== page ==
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giacomo quarenghi
(1744 Valle Imagna – 1817 St. Petersburg)

Churchgoers at a Mass in the Cathedral of the Dormition in Moscow. Pen and black ink over a preliminary drawing in graphite, reddish-brown and grey wash, white heightening. Circa 1800.

Giacomo Quarenghi is known primarily as an architect, although he was originally trained as a painter by Anton Raphael Mengs in Rome at a very early age. He soon discovered his gift for architecture, however, and engaged in an intensive study of the works of his great predecessor, Andrea Palladio. Quarenghi rapidly gained considerable renown as a master builder and was invited to the court at St. Petersburg by Catherine II of Russia in 1779. He became the Empress’s favourite architect, retaining this prominent position under the emperors Paul I and Alexander I. His rigorous classicism in the style of Palladio exerted a far-reaching influence on architecture in the Russian royal capital of the time.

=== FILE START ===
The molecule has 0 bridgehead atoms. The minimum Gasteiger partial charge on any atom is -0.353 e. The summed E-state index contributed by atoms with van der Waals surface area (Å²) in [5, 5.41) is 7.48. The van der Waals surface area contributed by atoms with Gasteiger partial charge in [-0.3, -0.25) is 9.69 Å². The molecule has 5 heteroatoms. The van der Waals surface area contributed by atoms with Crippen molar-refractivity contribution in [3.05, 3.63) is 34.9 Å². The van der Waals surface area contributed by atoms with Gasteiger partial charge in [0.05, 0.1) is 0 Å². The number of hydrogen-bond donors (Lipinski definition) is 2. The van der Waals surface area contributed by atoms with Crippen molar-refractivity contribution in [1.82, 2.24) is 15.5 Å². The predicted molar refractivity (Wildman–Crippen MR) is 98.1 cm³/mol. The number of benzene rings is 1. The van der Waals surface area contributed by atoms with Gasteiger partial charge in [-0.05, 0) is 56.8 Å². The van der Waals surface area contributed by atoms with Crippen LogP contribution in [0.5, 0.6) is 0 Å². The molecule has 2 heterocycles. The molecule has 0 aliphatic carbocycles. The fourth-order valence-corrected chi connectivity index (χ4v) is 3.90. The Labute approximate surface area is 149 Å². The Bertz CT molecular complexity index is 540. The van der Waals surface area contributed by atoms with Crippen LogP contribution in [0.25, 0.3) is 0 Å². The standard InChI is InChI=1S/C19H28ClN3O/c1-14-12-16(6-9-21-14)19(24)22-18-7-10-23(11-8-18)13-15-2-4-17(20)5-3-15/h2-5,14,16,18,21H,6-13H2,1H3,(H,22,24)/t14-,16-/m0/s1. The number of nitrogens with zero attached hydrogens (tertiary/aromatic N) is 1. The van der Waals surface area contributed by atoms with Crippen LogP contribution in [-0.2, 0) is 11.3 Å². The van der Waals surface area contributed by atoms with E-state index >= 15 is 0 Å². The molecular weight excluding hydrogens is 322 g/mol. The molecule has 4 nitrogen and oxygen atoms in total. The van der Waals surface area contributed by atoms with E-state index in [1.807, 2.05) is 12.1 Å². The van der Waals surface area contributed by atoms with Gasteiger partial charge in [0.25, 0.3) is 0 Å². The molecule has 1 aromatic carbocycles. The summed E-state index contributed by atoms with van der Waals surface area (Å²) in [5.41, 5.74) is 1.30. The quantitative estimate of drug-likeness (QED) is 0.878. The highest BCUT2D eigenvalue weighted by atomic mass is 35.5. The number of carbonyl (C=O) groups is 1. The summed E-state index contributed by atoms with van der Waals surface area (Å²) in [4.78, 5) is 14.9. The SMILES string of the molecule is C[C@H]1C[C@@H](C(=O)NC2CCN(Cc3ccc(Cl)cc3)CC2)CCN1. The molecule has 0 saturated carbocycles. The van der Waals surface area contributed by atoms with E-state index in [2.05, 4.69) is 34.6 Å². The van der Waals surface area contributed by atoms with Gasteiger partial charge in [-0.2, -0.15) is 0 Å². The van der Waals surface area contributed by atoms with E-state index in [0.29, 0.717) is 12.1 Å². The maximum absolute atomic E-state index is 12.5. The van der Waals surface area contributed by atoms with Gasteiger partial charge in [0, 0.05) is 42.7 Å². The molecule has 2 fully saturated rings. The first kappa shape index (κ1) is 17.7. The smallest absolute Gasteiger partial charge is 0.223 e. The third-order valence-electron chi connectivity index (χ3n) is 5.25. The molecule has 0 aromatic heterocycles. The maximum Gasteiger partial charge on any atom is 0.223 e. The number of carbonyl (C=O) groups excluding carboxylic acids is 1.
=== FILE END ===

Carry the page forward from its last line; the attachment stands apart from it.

The highly versatile Quarenghi was also an experienced and prolific draughtsman who produced an extensive oeuvre, most of which is to be found in Venice, St. Petersburg and his native Bergamo. His succinct portrayal of everyday life gives his topographically precise depictions of towns and villages in Russia a cultural value no less significant than that of his architectural designs. The present drawing shows the interior of the Cathedral of the Dormition (Uspensky sobor) situated at the highest point of the Kremlin Hill on the northern side of Cathedral Square. This venerable sacred building, whose foundation stone was laid in the 15th century, was the court and coronation church of the Russian tsars and emperors, a function it con­tinued to fulfil after the seat of government was transferred to St. Petersburg in the 18th century. The main church of Russian Orthodoxy, it was where metropolitans and patriarchs were consecrated and buried. Quarenghi has observed the inside of the church from a position near the entrance portal. The low vantage point he adopts underlines the majestic spatial effect of this imposing building. Mighty columns decorated with frescoes soar upwards, reducing the assembled congregation almost to nil, while the towering iconostasis in front of the central eastern apse contributes to the display of splendour in the mystical, dimly lit interior of the church. Quarenghi’s keen eye enables him to characterise the dress and gestures of the individual churchgoers with lively penwork, thus introducing an almost light-hearted note into the solemn ceremony.